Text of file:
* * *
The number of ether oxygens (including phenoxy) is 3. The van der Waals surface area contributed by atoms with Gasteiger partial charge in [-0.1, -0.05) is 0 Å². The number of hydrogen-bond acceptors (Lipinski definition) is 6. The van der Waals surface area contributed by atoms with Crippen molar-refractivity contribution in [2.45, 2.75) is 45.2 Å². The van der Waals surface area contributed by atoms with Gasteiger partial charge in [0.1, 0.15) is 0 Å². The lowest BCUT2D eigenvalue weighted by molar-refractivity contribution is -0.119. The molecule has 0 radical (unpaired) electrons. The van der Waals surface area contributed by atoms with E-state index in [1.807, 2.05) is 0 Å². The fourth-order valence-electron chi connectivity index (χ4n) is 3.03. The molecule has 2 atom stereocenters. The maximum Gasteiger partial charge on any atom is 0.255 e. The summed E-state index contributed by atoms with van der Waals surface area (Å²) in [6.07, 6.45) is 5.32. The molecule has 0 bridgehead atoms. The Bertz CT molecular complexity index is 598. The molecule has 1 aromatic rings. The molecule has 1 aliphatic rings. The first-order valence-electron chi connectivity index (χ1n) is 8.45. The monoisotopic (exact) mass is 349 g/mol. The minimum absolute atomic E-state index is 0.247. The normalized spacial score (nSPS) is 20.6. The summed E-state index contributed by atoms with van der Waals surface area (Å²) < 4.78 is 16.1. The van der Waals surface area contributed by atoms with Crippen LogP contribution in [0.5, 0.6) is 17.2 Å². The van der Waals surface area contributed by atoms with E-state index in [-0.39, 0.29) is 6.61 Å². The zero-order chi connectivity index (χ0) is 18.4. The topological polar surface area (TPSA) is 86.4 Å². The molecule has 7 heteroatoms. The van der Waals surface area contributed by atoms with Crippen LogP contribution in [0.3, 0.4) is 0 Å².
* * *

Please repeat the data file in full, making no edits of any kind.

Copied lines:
The number of ether oxygens (including phenoxy) is 3. The van der Waals surface area contributed by atoms with Gasteiger partial charge in [-0.1, -0.05) is 0 Å². The number of hydrogen-bond acceptors (Lipinski definition) is 6. The van der Waals surface area contributed by atoms with Crippen molar-refractivity contribution in [2.45, 2.75) is 45.2 Å². The van der Waals surface area contributed by atoms with Gasteiger partial charge in [0.1, 0.15) is 0 Å². The lowest BCUT2D eigenvalue weighted by molar-refractivity contribution is -0.119. The molecule has 0 radical (unpaired) electrons. The van der Waals surface area contributed by atoms with E-state index in [1.807, 2.05) is 0 Å². The fourth-order valence-electron chi connectivity index (χ4n) is 3.03. The molecule has 2 atom stereocenters. The maximum Gasteiger partial charge on any atom is 0.255 e. The summed E-state index contributed by atoms with van der Waals surface area (Å²) in [6.07, 6.45) is 5.32. The molecule has 0 bridgehead atoms. The Bertz CT molecular complexity index is 598. The molecule has 1 aromatic rings. The molecule has 1 aliphatic rings. The first-order valence-electron chi connectivity index (χ1n) is 8.45. The monoisotopic (exact) mass is 349 g/mol. The minimum absolute atomic E-state index is 0.247. The normalized spacial score (nSPS) is 20.6. The summed E-state index contributed by atoms with van der Waals surface area (Å²) < 4.78 is 16.1. The van der Waals surface area contributed by atoms with Crippen LogP contribution in [0.5, 0.6) is 17.2 Å². The van der Waals surface area contributed by atoms with E-state index in [-0.39, 0.29) is 6.61 Å². The zero-order chi connectivity index (χ0) is 18.4. The topological polar surface area (TPSA) is 86.4 Å². The molecule has 7 heteroatoms. The van der Waals surface area contributed by atoms with Crippen LogP contribution in [0.3, 0.4) is 0 Å².